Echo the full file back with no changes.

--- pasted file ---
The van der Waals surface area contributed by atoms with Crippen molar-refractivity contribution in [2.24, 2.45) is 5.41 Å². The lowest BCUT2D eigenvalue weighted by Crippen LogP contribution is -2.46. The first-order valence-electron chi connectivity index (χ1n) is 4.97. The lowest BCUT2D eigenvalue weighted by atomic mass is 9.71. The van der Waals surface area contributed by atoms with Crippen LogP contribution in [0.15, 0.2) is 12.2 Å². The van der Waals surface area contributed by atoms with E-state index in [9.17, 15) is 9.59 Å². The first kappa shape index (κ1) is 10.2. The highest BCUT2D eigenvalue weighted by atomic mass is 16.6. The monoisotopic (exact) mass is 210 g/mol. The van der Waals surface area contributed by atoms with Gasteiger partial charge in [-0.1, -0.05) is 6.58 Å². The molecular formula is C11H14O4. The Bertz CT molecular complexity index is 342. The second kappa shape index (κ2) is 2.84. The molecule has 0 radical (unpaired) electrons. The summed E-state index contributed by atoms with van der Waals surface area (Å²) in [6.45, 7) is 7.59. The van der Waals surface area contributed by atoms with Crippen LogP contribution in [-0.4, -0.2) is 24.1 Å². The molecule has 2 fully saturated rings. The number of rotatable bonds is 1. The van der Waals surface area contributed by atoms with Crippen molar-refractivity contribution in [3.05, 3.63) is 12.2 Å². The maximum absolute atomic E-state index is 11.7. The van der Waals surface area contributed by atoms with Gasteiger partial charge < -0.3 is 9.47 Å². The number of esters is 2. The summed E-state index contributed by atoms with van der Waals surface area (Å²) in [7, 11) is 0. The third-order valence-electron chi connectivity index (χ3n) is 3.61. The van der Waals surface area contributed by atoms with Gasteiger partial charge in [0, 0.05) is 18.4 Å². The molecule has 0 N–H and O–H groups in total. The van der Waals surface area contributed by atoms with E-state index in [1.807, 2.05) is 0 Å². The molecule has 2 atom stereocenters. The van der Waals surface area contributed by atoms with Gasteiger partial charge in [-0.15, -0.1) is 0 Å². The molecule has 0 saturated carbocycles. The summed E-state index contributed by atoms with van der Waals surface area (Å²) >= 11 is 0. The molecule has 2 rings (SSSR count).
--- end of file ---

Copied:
The van der Waals surface area contributed by atoms with Crippen molar-refractivity contribution in [2.24, 2.45) is 5.41 Å². The lowest BCUT2D eigenvalue weighted by Crippen LogP contribution is -2.46. The first-order valence-electron chi connectivity index (χ1n) is 4.97. The lowest BCUT2D eigenvalue weighted by atomic mass is 9.71. The van der Waals surface area contributed by atoms with Crippen LogP contribution in [0.15, 0.2) is 12.2 Å². The van der Waals surface area contributed by atoms with E-state index in [9.17, 15) is 9.59 Å². The first kappa shape index (κ1) is 10.2. The highest BCUT2D eigenvalue weighted by atomic mass is 16.6. The monoisotopic (exact) mass is 210 g/mol. The van der Waals surface area contributed by atoms with Gasteiger partial charge in [-0.1, -0.05) is 6.58 Å². The molecular formula is C11H14O4. The Bertz CT molecular complexity index is 342. The second kappa shape index (κ2) is 2.84. The molecule has 0 radical (unpaired) electrons. The summed E-state index contributed by atoms with van der Waals surface area (Å²) in [6.45, 7) is 7.59. The van der Waals surface area contributed by atoms with Crippen LogP contribution in [-0.4, -0.2) is 24.1 Å². The molecule has 2 fully saturated rings. The number of rotatable bonds is 1. The van der Waals surface area contributed by atoms with Crippen molar-refractivity contribution in [3.05, 3.63) is 12.2 Å². The maximum absolute atomic E-state index is 11.7. The van der Waals surface area contributed by atoms with Gasteiger partial charge < -0.3 is 9.47 Å². The number of esters is 2. The summed E-state index contributed by atoms with van der Waals surface area (Å²) in [7, 11) is 0. The third-order valence-electron chi connectivity index (χ3n) is 3.61. The van der Waals surface area contributed by atoms with Gasteiger partial charge in [0, 0.05) is 18.4 Å². The molecule has 0 N–H and O–H groups in total. The van der Waals surface area contributed by atoms with E-state index in [1.807, 2.05) is 0 Å². The molecule has 2 atom stereocenters. The van der Waals surface area contributed by atoms with Gasteiger partial charge in [-0.15, -0.1) is 0 Å². The molecule has 0 saturated carbocycles. The summed E-state index contributed by atoms with van der Waals surface area (Å²) >= 11 is 0. The molecule has 2 rings (SSSR count).